Ever since wireless books or "e-books" as some like to call them, have risen in popularity, I have solemnly rejected ever feeling the necessity or desire to buy into the idea, undoubtedly created to make companies such as Amazon and Barnes & Noble copious amounts of money.
I have always been a bookworm, and have long felt that electronic books will be the death of ink-and-paper books, books that fill up shelves in my bedrooms.
Books for some reason hold a special place in my heart, and I can spend hours in a bookstore just browsing and enjoying the atmosphere. As my teacher at Oneonta High School, Mr. Clemons, would say, "In a hundred years, books will still be there … the electronics won't work anymore."
When I got a new phone last winter, it came with the Amazon Kindle app, and hesitantly I bought a few books that were newly released, instead of going through the slight inconvenience of having to go to the store and find them. And forget it if they are out of stock.
However, I still found it preferable to scope around a book shop, such as the Green Toad in downtown Oneonta, rather than make purchases on an electronic device.
Then for Christmas, I got a Barnes & Noble Nook tablet, which allows you to purchase and read books, magazines and newspapers, as well as movies, television shows, purchase music and browse the Internet.
You can also purchase games and applications (my favorite is Words with Friends, which allows you to play individual Scrabble games with other people).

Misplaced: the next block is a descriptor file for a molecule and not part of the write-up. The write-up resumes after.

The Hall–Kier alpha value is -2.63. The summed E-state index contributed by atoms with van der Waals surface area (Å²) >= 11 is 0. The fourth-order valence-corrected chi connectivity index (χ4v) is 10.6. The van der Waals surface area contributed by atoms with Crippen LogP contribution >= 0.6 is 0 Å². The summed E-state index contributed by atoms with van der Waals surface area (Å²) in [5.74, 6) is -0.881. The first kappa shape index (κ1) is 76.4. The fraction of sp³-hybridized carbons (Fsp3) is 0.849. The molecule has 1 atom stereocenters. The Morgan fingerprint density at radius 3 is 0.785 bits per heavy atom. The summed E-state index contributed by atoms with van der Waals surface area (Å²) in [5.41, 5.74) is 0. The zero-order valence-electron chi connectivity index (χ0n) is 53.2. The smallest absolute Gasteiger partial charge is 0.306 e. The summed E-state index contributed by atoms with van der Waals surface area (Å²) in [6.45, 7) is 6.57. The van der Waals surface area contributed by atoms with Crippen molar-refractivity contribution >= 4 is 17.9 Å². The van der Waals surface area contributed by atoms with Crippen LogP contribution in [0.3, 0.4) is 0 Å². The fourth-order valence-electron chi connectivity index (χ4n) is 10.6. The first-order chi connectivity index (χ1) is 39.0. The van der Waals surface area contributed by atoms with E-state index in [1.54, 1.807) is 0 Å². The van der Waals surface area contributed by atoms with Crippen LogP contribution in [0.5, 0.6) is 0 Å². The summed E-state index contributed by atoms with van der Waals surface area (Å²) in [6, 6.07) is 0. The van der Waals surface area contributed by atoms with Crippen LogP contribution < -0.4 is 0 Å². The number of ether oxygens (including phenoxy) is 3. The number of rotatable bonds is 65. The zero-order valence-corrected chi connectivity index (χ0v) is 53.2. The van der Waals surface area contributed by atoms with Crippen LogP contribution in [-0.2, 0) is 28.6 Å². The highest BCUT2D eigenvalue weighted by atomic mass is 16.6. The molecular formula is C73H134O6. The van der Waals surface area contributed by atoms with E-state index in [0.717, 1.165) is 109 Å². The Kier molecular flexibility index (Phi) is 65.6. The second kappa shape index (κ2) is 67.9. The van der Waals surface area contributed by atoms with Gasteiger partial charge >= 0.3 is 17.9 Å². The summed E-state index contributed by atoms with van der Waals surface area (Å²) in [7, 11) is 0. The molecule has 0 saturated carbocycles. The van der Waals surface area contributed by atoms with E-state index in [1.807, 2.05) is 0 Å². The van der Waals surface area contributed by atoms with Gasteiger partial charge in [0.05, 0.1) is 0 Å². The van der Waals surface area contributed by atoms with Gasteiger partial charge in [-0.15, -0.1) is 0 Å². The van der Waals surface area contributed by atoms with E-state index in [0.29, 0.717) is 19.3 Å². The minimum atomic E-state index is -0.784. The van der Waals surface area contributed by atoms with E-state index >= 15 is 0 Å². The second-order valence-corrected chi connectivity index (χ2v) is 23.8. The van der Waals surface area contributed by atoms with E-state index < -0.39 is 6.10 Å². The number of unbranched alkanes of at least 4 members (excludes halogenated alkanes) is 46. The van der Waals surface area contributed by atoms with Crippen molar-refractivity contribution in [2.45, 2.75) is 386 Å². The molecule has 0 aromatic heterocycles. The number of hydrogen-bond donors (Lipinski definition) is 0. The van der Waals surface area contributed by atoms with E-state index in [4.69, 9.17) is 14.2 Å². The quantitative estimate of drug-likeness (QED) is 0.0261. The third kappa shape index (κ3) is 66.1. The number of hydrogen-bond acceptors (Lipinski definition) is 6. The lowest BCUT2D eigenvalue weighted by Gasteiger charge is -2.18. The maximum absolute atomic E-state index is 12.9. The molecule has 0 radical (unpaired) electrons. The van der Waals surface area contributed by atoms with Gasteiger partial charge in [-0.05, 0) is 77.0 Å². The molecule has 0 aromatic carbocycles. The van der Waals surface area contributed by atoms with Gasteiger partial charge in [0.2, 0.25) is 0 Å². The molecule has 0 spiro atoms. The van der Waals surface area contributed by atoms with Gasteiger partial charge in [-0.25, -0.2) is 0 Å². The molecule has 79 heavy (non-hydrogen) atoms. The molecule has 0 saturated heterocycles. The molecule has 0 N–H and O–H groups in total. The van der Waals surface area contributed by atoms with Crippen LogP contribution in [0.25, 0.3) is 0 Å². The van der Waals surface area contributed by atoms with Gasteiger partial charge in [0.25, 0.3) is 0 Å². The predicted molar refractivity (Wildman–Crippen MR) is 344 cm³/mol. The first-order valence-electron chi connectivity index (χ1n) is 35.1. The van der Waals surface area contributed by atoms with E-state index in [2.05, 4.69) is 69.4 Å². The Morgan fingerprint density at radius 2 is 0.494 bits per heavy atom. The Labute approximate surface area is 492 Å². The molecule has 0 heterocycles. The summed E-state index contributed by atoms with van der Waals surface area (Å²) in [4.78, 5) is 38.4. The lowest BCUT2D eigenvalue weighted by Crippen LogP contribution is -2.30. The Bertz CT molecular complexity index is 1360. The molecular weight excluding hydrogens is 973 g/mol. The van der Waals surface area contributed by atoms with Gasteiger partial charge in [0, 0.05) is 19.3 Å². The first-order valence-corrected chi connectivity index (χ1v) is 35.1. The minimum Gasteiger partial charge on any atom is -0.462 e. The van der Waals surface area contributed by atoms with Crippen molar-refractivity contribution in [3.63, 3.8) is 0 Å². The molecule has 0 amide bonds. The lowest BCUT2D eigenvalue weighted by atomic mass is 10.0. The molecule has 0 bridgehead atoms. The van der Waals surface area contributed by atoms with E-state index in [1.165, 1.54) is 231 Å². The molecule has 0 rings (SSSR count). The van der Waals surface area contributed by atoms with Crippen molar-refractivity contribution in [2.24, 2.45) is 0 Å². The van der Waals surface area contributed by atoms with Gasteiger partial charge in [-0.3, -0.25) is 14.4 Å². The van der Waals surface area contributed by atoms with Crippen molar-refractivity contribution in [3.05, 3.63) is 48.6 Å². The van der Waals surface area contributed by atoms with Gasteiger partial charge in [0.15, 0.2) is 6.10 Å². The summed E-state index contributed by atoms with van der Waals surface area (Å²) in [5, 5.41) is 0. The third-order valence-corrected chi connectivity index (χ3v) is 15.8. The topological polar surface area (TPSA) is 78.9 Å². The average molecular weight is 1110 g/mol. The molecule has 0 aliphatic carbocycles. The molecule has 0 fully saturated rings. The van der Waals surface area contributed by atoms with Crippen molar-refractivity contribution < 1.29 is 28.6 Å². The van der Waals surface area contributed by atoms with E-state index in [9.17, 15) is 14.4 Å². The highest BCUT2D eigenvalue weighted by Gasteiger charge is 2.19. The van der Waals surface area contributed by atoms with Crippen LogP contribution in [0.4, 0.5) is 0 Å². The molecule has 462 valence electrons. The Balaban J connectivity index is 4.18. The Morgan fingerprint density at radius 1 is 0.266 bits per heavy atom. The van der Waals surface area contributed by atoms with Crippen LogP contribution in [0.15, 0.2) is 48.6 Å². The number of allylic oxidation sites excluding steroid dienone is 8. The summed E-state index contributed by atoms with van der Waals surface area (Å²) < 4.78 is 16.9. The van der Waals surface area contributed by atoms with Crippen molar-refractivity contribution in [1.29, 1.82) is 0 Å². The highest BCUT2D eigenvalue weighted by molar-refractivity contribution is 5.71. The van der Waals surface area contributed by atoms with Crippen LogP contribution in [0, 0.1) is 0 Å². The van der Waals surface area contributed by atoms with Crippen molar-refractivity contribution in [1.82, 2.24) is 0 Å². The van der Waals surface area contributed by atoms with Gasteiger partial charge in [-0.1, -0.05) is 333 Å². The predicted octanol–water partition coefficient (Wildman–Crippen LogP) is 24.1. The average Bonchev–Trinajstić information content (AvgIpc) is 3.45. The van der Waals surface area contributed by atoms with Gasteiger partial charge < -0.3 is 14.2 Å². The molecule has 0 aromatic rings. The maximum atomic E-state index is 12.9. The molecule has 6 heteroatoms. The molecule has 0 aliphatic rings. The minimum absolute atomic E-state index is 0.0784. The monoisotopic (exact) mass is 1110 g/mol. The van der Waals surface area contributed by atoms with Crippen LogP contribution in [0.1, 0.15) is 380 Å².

My mother was given an iPad for her birthday and has allowed me to use it when I want.
I admit that much of the functions between the tablets, whether they are iPads, Nooks or Kindles, are the same.
However, the level of user-friendliness differs greatly.
For instance, the iPad is larger than the Nook as well as wider, so to keep a grip on it you have to hold it in both hands. The Nook and Kindle Fire are about the same size, and they both fit comfortably in one hand, much like a regular book.
The Nook tablet also comes with two user guides that guide you through its use, so you are not blindly searching around trying to use it.
Despite the indisputable convenience of being able to purchase countless books and other media all on one device, I still feel loyalty toward classic books.
However, I admit that buying electronic books have saved me a lot of time, especially when I am buying materials for school assignments. Instead of ordering a book online or at a store and waiting a week, or even going to a store, I can buy and read a book almost instantly.
But on the flip side, I was raised on paper books. I collected ridiculous amounts of them, and school events such as RIF, Reading is Fundamental," and the book fairs engrained the value of books into my head.
Reading often transported me into another world, and having books in my hands made it that much better, especially if there was a story behind it, such as waiting in line at midnight to get the new Harry Potter books, or getting a special leather-bound book for my birthday.
Books have always held a certain je ne sais quoi for me, and I don't think I will ever be able to fully make the transition only to electronic books. However, the convenience of them cannot be denied, and unfortunately there may be a time in the not-too-distant future where e-books are the prevalent source of education, and entertainment.
Maggie McVey is a senior at Oneonta High School. 'Teen Talk' columns can be found at www.thedailystar.com/teentalk.